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Author Topic: Almost out of business.  (Read 1080 times)
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Art356A
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« on: March 14, 2018, 11:03:06 AM »

I wore out the bandsaw blade that I used for cutting out the shoes for the winders. Only Vermont American made them and they discontinued them, although they're still on their website. After two days of phone calls, e-mails and personal visits to various possible sources for alternates, MSC is welding one up custom for me of a superior blade stock. $60 instead of the 12 or 14 that I used to pay for the V/A, but this one should last a lifetime, which for me might be another 8 or 10 years if I take care of myself.

art.
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My arms are so weak, it's like that pushup I did last year was a total waste.
skycafe
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« Reply #1 on: March 14, 2018, 02:00:37 PM »

Art, I am curious how many winders you have made, and if demand has changed over time.
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Art356A
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« Reply #2 on: March 14, 2018, 05:04:31 PM »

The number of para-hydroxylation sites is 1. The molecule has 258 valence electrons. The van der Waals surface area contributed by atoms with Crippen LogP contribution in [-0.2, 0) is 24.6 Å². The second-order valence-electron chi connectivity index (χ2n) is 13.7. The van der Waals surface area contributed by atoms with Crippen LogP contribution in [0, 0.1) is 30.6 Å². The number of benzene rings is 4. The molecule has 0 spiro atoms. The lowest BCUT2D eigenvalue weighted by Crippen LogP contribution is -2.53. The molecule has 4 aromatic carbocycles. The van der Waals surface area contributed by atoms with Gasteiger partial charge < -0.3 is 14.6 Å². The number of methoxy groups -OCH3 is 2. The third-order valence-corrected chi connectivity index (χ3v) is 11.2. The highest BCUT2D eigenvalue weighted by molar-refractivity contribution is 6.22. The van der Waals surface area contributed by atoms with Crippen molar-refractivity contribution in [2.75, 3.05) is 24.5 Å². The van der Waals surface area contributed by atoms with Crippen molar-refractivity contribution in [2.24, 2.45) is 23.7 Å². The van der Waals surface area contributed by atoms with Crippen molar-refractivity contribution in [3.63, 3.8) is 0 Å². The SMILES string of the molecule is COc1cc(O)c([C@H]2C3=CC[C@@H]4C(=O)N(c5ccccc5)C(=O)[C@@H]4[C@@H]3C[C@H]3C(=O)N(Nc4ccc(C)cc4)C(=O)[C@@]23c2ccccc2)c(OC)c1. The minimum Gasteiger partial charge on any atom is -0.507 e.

Not being an engineer, I don't keep real good records. Trumeter, my counter supplier, does, and they tell me I've bought 119 counters from them of two different types. There might have been 10 or 12 early units that had other brands, or no counters at all. Also some older units were retrofitted with the new counter modules, which would bring the count down a little. So figure about 115-120 including 5 kits sold, of which 2 were completed.

art.
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My arms are so weak, it's like that pushup I did last year was a total waste.
skycafe
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« Reply #3 on: March 14, 2018, 10:37:45 PM »

Thanks.   Good on you for doing this.  It is more hobby then cottage industry it seems.
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Art356A